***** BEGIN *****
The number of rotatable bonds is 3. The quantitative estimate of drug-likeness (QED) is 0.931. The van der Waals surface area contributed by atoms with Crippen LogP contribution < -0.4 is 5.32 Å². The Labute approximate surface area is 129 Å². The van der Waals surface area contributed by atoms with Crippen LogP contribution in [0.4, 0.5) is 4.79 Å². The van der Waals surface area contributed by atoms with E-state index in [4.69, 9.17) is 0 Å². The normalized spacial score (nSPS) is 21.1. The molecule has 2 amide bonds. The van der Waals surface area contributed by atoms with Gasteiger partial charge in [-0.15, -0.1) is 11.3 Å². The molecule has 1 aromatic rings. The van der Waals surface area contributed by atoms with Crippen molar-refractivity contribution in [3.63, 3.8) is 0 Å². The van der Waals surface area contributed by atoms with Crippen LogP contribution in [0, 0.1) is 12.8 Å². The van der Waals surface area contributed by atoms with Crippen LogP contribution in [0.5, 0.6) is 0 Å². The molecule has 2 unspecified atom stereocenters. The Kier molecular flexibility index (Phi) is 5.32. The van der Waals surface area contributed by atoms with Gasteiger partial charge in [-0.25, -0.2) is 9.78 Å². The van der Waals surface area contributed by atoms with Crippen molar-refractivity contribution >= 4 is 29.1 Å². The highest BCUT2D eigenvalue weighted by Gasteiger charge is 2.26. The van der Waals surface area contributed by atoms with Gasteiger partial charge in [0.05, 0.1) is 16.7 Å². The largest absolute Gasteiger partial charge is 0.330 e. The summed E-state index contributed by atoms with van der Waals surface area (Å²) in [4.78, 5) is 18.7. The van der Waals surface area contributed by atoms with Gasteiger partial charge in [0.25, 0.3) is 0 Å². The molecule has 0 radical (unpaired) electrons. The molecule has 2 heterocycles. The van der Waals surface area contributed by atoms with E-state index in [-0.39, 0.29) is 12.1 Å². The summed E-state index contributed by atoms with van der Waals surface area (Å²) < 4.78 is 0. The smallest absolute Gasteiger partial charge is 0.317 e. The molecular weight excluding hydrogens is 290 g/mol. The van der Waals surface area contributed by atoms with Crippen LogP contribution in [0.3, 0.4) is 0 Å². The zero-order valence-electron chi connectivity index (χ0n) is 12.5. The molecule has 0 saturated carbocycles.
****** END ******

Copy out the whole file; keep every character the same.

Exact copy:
The number of rotatable bonds is 3. The quantitative estimate of drug-likeness (QED) is 0.931. The van der Waals surface area contributed by atoms with Crippen LogP contribution < -0.4 is 5.32 Å². The Labute approximate surface area is 129 Å². The van der Waals surface area contributed by atoms with Crippen LogP contribution in [0.4, 0.5) is 4.79 Å². The van der Waals surface area contributed by atoms with E-state index in [4.69, 9.17) is 0 Å². The normalized spacial score (nSPS) is 21.1. The molecule has 2 amide bonds. The van der Waals surface area contributed by atoms with Gasteiger partial charge in [-0.15, -0.1) is 11.3 Å². The molecule has 1 aromatic rings. The van der Waals surface area contributed by atoms with Crippen molar-refractivity contribution in [3.63, 3.8) is 0 Å². The van der Waals surface area contributed by atoms with Crippen LogP contribution in [0, 0.1) is 12.8 Å². The van der Waals surface area contributed by atoms with Crippen LogP contribution in [0.5, 0.6) is 0 Å². The molecule has 2 unspecified atom stereocenters. The Kier molecular flexibility index (Phi) is 5.32. The van der Waals surface area contributed by atoms with Gasteiger partial charge in [-0.25, -0.2) is 9.78 Å². The van der Waals surface area contributed by atoms with Crippen molar-refractivity contribution >= 4 is 29.1 Å². The highest BCUT2D eigenvalue weighted by Gasteiger charge is 2.26. The van der Waals surface area contributed by atoms with Gasteiger partial charge in [0.05, 0.1) is 16.7 Å². The largest absolute Gasteiger partial charge is 0.330 e. The summed E-state index contributed by atoms with van der Waals surface area (Å²) in [4.78, 5) is 18.7. The van der Waals surface area contributed by atoms with Gasteiger partial charge in [0.25, 0.3) is 0 Å². The molecule has 0 radical (unpaired) electrons. The molecule has 2 heterocycles. The van der Waals surface area contributed by atoms with E-state index in [-0.39, 0.29) is 12.1 Å². The summed E-state index contributed by atoms with van der Waals surface area (Å²) < 4.78 is 0. The smallest absolute Gasteiger partial charge is 0.317 e. The molecular weight excluding hydrogens is 290 g/mol. The van der Waals surface area contributed by atoms with Crippen LogP contribution in [0.3, 0.4) is 0 Å². The zero-order valence-electron chi connectivity index (χ0n) is 12.5. The molecule has 0 saturated carbocycles.